The next day, Card’s commanding officers and fellow soldiers got the key to his room and after speaking with him decided he needed a mental health evaluation. Card was taken to the US Military Academy at West Point hospital where he was seen by a psychologist and determined to need further treatment. He was transferred to the Four Winds Psychiatric Hospital in Katonah, N.Y., for treatment and evaluation. He spent 14 days at the facility before being released.
Mote said Card didn’t say a word to him during a four-hour hospital visit.
“He just started through me without blinking,” he recalled, adding that to his knowledge, Card did not seek further treatment since being released, Mote said.
September 15: Card’s Army Reserve commanders contacted the Sagadahoc County Sheriff’s Department and requested a well-being check on him. The call was made after Card punched a friend, a fellow reservist, on the way home from a casino after the friend told him to “knock it off because he was going to get into trouble talking about shooting up places and people.”
The friend quoted Card as saying that he “has guns and is going to shoot up the drill center at Saco and other places.”
The request came after one of Card’s fellow reservists sent several desperate text messages around 2 one morning to Mote, urging him to change the passcode to the unit gate, where weapons were being stored.
“Please. I believe he’s messed up in the head. And threaten the unit other and other places. I love [him] to death but i do not know how to help him and he refuses to get help or to continue help,” he wrote. “I’m afraid he’s going to [expletive] up his life from hearing things he thinks he heard.”
On Sept. 15, Mote wrote the Sagadahoc sheriff’s office about his concerns over Card, with the reservist’s text warnings attached.
A sheriff’s deputy tried to contact Card that day by visiting his trailer but no one was home.
The deputy returned the next morning. Given concerns about Card’s mental status, and the description by his commanders as a top marksman, the deputy waited for backup to arrive from the Kennebec County sheriff’s department. It took 45 minutes for backup to arrive.
“Card could be heard moving around inside the trailer but would not answer the door,” the deputy wrote in a report. “Due to being in a very disadvantageous position we decided to back away.”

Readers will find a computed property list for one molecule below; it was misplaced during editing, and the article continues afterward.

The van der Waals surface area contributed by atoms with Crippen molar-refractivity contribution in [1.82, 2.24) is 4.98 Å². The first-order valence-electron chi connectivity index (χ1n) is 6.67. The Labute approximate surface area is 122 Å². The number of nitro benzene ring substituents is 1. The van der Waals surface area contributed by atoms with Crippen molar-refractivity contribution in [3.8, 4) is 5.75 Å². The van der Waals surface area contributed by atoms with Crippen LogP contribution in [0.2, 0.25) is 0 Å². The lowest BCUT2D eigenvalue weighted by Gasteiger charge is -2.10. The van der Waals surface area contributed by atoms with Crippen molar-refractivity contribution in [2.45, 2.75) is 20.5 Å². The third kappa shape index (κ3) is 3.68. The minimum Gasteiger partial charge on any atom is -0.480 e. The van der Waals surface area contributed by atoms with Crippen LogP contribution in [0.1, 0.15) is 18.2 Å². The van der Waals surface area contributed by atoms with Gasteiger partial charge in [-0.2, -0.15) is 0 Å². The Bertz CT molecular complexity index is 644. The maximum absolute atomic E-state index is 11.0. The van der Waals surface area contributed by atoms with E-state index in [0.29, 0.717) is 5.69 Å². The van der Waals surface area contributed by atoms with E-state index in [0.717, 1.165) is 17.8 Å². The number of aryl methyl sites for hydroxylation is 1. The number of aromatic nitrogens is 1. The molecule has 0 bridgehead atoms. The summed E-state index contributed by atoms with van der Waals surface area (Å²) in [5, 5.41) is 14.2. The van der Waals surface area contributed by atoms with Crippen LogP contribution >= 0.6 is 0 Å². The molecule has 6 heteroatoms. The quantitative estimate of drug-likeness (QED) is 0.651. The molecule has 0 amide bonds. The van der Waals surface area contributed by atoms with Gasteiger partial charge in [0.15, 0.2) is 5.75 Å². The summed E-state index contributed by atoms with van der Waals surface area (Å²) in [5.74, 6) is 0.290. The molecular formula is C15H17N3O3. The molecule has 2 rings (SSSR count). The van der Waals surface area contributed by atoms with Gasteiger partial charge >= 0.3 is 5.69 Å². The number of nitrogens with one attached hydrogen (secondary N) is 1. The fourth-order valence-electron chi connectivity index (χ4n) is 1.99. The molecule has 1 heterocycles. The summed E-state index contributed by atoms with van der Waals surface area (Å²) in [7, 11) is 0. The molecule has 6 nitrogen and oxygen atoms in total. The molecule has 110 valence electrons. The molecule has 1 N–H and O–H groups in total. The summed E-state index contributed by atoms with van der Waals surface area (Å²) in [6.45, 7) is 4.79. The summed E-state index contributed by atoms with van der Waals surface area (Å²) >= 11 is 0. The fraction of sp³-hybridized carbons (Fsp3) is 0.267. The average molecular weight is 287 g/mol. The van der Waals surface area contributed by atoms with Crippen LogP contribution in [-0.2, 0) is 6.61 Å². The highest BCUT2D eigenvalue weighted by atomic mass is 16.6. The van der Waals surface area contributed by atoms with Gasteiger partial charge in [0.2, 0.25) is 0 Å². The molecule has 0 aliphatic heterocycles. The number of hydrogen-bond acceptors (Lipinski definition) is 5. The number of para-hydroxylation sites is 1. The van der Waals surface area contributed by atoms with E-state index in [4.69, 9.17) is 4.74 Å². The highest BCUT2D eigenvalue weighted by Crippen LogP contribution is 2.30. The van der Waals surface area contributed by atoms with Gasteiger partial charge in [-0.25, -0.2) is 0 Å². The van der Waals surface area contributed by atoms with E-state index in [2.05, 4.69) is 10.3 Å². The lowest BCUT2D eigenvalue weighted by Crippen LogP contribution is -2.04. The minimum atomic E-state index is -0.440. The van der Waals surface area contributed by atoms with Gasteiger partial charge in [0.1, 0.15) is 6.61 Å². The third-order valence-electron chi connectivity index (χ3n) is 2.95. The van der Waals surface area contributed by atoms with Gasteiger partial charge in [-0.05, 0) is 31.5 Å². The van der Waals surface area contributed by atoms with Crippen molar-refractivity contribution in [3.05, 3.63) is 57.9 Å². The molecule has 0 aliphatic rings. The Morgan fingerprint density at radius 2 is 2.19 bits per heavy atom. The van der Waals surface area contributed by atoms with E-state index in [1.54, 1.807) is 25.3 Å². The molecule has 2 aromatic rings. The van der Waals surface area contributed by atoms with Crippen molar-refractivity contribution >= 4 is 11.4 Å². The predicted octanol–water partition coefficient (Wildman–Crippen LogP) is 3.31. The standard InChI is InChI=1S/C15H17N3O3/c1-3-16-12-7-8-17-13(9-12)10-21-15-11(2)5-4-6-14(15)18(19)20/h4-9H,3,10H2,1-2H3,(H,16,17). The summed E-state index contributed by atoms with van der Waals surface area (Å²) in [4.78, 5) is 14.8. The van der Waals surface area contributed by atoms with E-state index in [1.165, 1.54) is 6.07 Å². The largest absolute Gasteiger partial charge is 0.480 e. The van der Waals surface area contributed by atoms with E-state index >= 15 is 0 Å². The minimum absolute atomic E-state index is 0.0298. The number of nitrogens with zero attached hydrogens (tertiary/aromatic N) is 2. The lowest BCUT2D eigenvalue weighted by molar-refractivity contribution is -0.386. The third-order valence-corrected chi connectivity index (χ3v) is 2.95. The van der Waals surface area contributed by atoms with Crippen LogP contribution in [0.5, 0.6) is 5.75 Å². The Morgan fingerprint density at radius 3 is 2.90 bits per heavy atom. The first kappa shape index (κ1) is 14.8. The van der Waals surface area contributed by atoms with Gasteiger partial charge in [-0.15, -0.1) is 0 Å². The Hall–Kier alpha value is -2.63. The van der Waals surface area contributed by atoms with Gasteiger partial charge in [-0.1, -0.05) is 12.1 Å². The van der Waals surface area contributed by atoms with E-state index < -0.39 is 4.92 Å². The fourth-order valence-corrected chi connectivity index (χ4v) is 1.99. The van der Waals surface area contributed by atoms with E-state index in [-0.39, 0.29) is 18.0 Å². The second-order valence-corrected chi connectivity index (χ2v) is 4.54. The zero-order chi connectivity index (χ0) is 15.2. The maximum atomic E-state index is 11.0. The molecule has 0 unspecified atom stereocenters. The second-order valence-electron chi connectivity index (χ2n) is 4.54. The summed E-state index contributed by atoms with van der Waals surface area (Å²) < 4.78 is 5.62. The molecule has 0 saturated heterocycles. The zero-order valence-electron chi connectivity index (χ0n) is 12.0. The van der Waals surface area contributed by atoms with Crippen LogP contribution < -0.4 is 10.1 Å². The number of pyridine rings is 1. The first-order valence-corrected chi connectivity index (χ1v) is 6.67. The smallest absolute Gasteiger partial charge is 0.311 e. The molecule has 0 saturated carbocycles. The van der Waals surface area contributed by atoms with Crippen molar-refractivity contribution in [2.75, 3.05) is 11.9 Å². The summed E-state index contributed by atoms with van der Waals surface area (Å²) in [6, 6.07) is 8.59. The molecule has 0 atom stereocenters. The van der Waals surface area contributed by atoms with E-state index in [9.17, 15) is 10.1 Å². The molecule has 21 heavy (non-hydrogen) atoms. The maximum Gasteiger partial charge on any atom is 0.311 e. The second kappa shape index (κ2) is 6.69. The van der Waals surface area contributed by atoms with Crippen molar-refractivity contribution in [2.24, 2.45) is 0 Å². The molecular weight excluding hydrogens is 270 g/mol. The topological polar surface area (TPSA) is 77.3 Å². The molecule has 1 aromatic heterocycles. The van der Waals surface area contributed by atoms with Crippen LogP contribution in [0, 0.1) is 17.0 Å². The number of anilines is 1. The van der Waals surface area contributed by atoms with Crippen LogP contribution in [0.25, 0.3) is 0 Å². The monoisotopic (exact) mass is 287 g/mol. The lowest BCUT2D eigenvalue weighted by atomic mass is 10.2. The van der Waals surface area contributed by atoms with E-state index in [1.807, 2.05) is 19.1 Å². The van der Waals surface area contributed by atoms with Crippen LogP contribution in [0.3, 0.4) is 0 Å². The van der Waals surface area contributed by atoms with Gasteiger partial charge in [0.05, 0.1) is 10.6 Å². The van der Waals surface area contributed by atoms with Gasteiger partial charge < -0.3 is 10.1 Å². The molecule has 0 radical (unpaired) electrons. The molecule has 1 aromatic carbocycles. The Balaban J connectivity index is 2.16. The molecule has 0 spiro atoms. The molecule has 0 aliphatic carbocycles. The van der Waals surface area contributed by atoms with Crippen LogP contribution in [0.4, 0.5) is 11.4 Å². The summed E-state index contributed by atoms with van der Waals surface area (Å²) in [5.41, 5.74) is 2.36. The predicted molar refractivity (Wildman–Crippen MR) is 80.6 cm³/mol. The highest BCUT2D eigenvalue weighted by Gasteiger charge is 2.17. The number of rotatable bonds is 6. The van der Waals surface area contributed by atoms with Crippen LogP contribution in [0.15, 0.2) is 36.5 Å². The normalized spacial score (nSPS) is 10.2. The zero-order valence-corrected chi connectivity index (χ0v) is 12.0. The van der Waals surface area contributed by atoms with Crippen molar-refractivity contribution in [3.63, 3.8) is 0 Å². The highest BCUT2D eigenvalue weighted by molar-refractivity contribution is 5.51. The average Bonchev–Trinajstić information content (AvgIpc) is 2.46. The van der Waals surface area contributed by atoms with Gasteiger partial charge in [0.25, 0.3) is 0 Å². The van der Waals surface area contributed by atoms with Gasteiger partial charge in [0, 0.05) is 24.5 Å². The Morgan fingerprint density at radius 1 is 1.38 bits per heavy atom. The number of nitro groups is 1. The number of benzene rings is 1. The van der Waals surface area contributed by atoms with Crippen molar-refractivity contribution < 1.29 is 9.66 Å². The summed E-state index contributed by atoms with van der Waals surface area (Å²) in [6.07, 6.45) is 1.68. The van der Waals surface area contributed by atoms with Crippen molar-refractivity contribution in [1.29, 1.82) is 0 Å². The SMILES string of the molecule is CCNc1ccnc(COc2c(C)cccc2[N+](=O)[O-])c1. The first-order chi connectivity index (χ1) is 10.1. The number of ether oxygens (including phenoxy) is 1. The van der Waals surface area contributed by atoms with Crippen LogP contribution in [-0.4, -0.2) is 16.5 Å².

There are no public reports of law enforcement ever returning to Card’s residence before the shootings.
Reamer, the reserve unit commander, told the deputy Card no longer has access to firearms through his military service. Reamer also reported that Card’s brother, prompted by the Army Reserve, had “retrieved the personal weapons belonging to Card.”
Reamer told the deputy after the second failed attempt to reach Card on Sept. 16 that Card is known to self-isolate but “after he keeps to himself for a while he will come back out.” He said the Army has been trying to get Card to retire but in a way that he would “get some mental health treatment.” Reamer told the deputy it was best to leave Card alone for the time being.
The next day, the deputy spoke with Card’s brother, who confirmed “he was able to get his brother’s guns” but that Card had access to the safe they were being held in at the family’s farm, also located in Bowdoin. Ryan Card said he and his father would move the guns and try to ensure Card didn’t have access to them or any other firearms. Ryan Card warned the deputy that “his brother answers door of his trailer usually with a handgun out of view from the person outside.”
Sagadahoc County Sheriff Joel Merry said his department had no further interaction with Card until Oct. 25, when his department joined in the massive manhunt that ended when Card’s body was found inside a shed at a Lisbon business.
Material from prior Globe stories was used in this report. Samantha J. Gross of the Globe staff contributed to this report.